SPRINGFIELD TWP. — Last week, Cloverleaf volleyball coach Linnea Wolf celebrated her first varsity win with the Colts. Tuesday night, she and the Colts celebrated their first winning streak together.
Cloverleaf rolled early and stayed strong late to sweep Springfield 25-16, 25-5, 26-24, in Portage Trail Conference Metro Division play.
“I feel very good, mostly for the team, because they needed it,” Wolf said. “We’ve got a young team as far as varsity experience goes, and it took them awhile to find their chemistry. And now that’s happened, and I couldn’t be happier.”
Senior Chase Mizell-Skelton led the way with match highs of seven kills, 17 service points and 10 aces. She ran off five in a row in the first game and six in a row in the second to get Cloverleaf (2-4, 2-2) off and running, then finished the match with an ace.
“I’ve been very off with my serve this season, but tonight I was back in it,” she said. “In practice I’ve been watching my toss and my float, especially, and I’ve been feeling like it’s coming back. But tonight I had that confidence again.”
The Colts finished with 20 aces among their 46 service points. Senior Tanzi Buchan had 14 points and five aces to go along with six kills, while sophomore Melinda Thielenhaus added eight points, four aces and five kills.
“With a (Springfield) team like this, we have to keep our energy up or we let down a little, like we did in the third set, so we want to make sure we serve hard and move the ball around,” Mizell-Skelton said. “You have to be able to spot your serves at this level.”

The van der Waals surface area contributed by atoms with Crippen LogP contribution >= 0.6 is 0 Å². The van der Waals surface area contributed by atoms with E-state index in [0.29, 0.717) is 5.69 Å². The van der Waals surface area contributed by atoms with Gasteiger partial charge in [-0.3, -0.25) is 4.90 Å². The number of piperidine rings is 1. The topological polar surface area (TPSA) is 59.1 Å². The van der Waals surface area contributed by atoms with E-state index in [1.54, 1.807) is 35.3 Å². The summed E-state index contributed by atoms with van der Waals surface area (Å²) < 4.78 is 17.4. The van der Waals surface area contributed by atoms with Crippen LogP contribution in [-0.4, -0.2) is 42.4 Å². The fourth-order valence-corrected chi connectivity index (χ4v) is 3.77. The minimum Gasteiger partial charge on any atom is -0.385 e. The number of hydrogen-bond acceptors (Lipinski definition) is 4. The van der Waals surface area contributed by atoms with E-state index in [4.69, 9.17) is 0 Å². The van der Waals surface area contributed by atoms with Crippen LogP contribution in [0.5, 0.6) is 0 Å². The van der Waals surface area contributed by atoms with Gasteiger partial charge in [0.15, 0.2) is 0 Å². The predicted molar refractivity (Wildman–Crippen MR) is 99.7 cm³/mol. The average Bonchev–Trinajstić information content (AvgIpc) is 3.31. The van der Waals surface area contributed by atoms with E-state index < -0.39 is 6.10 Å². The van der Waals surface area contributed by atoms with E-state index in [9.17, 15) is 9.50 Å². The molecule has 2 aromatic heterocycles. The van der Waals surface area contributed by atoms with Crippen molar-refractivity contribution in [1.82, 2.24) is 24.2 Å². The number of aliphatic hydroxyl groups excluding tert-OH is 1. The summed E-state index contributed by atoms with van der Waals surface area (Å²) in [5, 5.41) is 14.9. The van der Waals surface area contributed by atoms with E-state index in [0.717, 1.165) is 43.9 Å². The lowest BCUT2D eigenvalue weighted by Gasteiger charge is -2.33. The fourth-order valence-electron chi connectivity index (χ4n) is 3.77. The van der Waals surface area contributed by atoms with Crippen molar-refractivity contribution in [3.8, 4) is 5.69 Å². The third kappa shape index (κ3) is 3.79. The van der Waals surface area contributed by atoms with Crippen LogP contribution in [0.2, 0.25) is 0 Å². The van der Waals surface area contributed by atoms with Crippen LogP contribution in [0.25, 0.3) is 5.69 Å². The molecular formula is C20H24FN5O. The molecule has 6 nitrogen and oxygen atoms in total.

Buchan and Thielenhaus each had sprawling digs to keep alive rallies in the final points of the third set, as well.
“When we played Woodridge (the Colts’ first win), that fifth set was the first time I told my coaches, ‘That’s my team,’” Wolf said. “They were talking and clicking and moving, and everyone was giving 110 percent. Now that’s what I expect to see all the time.”
It’s all part of Colt Culture, which Wolf described as looking at more than just the player when she steps on the court.
“It’s instilling excellence, excellence in all things, excellence in character,” she said. “When I’m coaching I want to think about the kids first and the athlete second. Yes, we’ll work on skills and plays, but I’m coaching how they approach things on and off the court. In the long run, that will change how they play the game.”
Mizell-Skelton said the idea is instilling a sense of togetherness.
“It’s keeping us together as a family,” she said. “We were all super close, but this keeps us together and helps us encourage each other.”
Contact Chris Freeman at email@example.com.